There are a few reasons why we love to visit London. Part from all the beautiful sights and museums, there is of course the typical British atmosphere and way of life, big city style. One of the other reasons we love London is the West End and it’s wide variety of musicals and plays. So last week, in preparation to our upcoming trip to London next January, we decided to check out the new version of Disney’s Beauty and the Beast.
It has been 10 years since we first saw Beauty and the Beast on stage here in Belgium and earlier this year we enjoyed a wonderful performance in Holland. While those performances were the classic theatre version of the musical, this time a Belgian company was given exclusive persmission by the Disney Company to make (small) changes to the story and visual presentation, modernising Beauty and the Beast and turning it into a gigantic arena-spectacle for 3,200 people.Known all over the world Beauty and the Beast tells the magical story of a prince who was transformed into a horrible Beast, as punishment for his arrogance, and Belle, an independent and intelligent young woman, who is taken prisoner by the Beast in his castle, in exchange for the freedom of her father Maurice. At the risk of remaining a monster for the rest of his life the Beast must find true love. Despite Belle’s fears she befriends the castle’s enchanted staff and learns to look beyond the Beast’s exterior to recognize the true heart and soul of the human Prince within. Meanwhile a hunter named Gaston is on the loose to take Belle for himself and hunt down the Beast at any cost.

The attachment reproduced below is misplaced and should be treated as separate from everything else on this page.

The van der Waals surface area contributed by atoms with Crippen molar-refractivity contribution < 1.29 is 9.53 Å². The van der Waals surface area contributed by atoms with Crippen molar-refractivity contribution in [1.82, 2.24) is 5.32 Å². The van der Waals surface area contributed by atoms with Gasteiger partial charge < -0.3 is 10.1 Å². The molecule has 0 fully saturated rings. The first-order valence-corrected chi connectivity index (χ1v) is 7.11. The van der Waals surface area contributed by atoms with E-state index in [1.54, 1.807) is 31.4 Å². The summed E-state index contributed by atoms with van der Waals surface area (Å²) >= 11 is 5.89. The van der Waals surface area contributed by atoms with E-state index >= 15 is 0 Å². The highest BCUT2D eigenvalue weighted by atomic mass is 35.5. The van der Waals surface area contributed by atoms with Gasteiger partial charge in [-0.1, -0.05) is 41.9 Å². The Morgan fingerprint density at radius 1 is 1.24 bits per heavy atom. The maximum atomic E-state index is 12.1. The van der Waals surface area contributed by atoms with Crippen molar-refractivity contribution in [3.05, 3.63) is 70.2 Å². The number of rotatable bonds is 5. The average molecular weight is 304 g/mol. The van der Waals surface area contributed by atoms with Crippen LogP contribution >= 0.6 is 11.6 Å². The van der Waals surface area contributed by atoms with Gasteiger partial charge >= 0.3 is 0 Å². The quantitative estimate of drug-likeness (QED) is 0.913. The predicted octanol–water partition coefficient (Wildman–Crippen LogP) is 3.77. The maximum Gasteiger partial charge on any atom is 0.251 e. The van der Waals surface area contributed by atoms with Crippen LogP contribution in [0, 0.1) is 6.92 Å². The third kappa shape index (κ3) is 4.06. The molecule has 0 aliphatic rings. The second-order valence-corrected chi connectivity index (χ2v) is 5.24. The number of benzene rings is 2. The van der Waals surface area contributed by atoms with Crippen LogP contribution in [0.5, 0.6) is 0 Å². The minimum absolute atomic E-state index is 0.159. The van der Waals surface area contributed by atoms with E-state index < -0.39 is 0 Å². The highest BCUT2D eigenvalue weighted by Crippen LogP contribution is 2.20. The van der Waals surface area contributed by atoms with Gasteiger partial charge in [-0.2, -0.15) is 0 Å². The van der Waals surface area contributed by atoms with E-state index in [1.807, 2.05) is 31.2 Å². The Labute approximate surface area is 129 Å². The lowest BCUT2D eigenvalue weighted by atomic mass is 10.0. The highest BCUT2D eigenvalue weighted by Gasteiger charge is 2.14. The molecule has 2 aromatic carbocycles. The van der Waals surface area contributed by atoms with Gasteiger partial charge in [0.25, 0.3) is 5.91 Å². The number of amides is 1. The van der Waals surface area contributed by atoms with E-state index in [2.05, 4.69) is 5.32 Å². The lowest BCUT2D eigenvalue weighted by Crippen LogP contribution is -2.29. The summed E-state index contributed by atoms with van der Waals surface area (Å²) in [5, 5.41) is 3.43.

It has to be said this updated version of Beauty and the Beast is the most surprising performance we have seen so far. While the original musical has a more two-dimensional feel to it, this revamped edition, has a modern 3-D feel to it. Objects are coming up through the stage, down from the sky (even flying through the sky) and on the stage from the back and front. With so much happening on and around the stage you have to pay close attention not to miss any of the action. And while the enormous stage, in the form of a 50 meters long rose, gives the performers all the space in the world to bring their characters to life, the size of the stage is one of the things that make this edition less comfortable to enjoy than the classic theater version.
Due to the size of the stage, and the distance between the stands and the stage (even though we were sitting on the first row of the stands, the second most expensive seats in the house) the performers/characters appear to become small puppets. In fact we were so far from the stage that it was impossible to see any emotion or expression on the faces of the artists, you couldn’t even see if they were actually singing or giving a perfect playback performance. An added projection screen showing some close-ups wouldn’t have been a bad thing.
The second drawback to the arena-version was the absence of a live orchestra, after all a tape playing a recorded live version of a musical score doesn’t do justice to the beautiful music of Beauty and the Beast.
That being said the wonderful perfomances on stage, combined with the stunning visual effects and the everlasting beautiful fairytale, made for a not to be missed, magical evening in true Disney style